In other words, perhaps there’s something in your history together that has made you reluctant to simply ask her what’s up in the same way that you so clearly and compassionately expressed your question here—that the gifts don’t matter, you just want to make sure everything’s okay between the two of you. Likewise, there may be something in your history together that has made her reluctant to say to you, “Hey, I think that we and the kids are old enough now that I’d like to stop giving gifts since none of us needs anything anyway” or “What do you think about giving to charity on each other’s behalf instead of gifts we don’t need from now on?” It’s possible that she anticipated—based on past experience—a negative reaction from you, so she felt that it was easier to avoid the topic altogether.

Avoidance usually takes hold when one or both people in a relationship feel that the benefit of evading the issue outweighs the benefit of being direct. And both you and your sister have avoided not just this conversation about whether things are okay between you, but also the conversation about why you two are so afraid of being direct with each other about what’s in your hearts and on your minds. Now would be the perfect time to start by telling her how important she is to you, that you want her to feel comfortable talking to you and vice versa, and that you’re curious to know what prompted the change around gift-giving and whether there’s anything she’s upset about, related or unrelated to gift-giving. And then you can say something more general about how much closer you feel to her when you two can tell each other what you’re thinking and feeling.

Two final thoughts about gifts: True gifts are those we give freely and without expectation of reciprocation. If you’ve been giving gifts to your sister and her children for their sake (and not in order to get something back), then your decision to continue to give should have nothing to do with whether your sister gives gifts to you or your children. Genuine giving isn’t a tit-for-tat situation. (Of course, if your sister explicitly requests that you stop—and so far she hasn’t—then you’ll need to respect her wishes but can also talk about what’s behind them. It may be, for instance, that she can’t afford giving gifts to everyone on their birthday and finds it awkward to receive them under those circumstances.)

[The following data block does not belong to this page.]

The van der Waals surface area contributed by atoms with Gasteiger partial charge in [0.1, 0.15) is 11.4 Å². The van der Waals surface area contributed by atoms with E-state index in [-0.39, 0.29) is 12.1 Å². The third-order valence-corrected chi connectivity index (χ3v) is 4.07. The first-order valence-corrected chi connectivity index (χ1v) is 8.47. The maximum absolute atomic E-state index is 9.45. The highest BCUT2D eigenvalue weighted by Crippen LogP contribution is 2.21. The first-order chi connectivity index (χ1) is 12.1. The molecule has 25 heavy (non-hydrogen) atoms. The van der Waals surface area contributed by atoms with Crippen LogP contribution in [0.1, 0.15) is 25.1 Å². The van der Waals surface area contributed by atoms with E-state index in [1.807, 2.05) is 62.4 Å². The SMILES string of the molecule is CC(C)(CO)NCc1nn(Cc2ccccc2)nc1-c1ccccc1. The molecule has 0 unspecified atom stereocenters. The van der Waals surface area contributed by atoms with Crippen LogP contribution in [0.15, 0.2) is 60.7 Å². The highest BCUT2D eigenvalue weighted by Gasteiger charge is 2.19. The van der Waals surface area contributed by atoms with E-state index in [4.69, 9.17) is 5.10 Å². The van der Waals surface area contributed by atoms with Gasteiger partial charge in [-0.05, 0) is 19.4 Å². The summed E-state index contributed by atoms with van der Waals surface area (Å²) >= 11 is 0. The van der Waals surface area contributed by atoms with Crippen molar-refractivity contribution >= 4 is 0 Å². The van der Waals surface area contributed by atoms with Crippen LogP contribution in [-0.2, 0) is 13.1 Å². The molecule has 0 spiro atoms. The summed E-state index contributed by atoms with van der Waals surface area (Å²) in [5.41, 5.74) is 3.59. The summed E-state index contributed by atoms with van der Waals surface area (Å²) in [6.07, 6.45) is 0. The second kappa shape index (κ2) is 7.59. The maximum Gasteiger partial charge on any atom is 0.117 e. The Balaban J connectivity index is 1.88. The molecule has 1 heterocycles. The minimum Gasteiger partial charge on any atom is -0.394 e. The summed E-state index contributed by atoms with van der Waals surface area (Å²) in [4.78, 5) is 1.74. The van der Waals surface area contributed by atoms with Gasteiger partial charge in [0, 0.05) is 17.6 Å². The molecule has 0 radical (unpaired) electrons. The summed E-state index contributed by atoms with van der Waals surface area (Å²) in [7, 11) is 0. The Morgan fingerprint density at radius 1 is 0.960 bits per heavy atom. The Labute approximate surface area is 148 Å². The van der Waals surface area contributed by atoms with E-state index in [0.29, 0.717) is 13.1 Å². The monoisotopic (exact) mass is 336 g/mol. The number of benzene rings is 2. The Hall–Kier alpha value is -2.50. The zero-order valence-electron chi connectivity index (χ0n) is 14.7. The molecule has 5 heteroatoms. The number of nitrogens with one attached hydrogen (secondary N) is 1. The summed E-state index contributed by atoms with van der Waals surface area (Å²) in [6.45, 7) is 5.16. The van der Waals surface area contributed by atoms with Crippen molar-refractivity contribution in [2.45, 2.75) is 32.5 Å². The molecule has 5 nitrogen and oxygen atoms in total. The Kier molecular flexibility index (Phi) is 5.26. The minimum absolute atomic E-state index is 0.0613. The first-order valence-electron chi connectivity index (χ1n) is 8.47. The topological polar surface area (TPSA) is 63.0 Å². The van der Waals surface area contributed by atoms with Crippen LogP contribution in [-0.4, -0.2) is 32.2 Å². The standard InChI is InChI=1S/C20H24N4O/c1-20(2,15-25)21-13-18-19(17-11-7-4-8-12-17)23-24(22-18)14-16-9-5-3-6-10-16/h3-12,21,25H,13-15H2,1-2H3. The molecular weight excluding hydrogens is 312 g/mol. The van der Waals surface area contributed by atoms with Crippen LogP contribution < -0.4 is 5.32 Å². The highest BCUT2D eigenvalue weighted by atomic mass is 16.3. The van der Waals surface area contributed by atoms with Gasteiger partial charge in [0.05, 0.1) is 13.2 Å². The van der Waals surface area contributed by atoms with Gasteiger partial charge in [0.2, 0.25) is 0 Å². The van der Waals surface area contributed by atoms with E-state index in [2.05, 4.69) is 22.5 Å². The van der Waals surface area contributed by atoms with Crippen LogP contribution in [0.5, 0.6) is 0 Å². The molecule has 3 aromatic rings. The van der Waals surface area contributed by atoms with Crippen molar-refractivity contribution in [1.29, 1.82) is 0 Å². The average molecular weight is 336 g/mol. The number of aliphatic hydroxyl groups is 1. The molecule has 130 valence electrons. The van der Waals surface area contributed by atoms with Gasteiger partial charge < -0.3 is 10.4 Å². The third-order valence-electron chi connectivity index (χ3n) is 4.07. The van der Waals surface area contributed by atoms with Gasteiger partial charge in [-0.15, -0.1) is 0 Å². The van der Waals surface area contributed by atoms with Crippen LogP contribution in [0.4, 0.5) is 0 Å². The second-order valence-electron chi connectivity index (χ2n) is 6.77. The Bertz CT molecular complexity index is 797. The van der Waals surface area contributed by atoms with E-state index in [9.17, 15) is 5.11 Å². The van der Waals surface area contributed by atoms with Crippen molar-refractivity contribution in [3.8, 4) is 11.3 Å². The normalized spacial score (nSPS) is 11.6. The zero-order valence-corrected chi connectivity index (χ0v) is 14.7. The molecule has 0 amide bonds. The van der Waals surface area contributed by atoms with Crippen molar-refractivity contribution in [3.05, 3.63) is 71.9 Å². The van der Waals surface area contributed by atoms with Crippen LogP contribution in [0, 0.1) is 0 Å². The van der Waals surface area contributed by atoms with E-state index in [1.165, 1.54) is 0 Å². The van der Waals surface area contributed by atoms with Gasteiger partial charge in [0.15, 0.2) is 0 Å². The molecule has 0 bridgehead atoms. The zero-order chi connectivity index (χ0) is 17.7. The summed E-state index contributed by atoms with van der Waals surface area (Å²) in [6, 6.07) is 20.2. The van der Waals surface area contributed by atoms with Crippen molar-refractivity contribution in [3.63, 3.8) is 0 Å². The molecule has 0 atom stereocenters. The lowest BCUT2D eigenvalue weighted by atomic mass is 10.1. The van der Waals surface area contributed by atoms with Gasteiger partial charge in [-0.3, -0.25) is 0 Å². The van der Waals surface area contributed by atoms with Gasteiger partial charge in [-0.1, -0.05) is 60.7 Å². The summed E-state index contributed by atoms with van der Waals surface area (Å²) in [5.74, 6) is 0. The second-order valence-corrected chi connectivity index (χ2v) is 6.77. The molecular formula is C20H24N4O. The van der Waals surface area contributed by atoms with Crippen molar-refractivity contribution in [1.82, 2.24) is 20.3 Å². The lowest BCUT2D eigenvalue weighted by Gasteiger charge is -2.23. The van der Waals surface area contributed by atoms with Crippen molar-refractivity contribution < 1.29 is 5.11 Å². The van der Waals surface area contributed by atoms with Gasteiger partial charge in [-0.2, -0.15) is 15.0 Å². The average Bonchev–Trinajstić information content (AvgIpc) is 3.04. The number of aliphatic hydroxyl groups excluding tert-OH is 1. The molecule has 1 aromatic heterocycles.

Second, a gift is one way to say, “I have you in mind today; I celebrate you.” But there are plenty of other ways, too, such as calling to offer birthday wishes, sending a thoughtful card, taking the person to lunch, or going on a special outing together. This goes for both your sister and her teenagers and is an important part of nurturing these relationships. Once the gift-giving stopped, did you both continue to call or send a card or in some way acknowledge the birthdays? If not, you two might also talk about how you’d like birthdays acknowledged in your respective families, even if gifts aren’t involved. No matter what’s decided, taking the guessing out will be the best gift you can give to your relationship.

Dear Therapist is for informational purposes only, does not constitute medical advice, and is not a substitute for professional medical advice, diagnosis, or treatment. Always seek the advice of your physician, mental-health professional, or other qualified health provider with any questions you may have regarding a medical condition. By submitting a letter, you are agreeing to let The Atlantic use it—in part or in full—and we may edit it for length and/or clarity.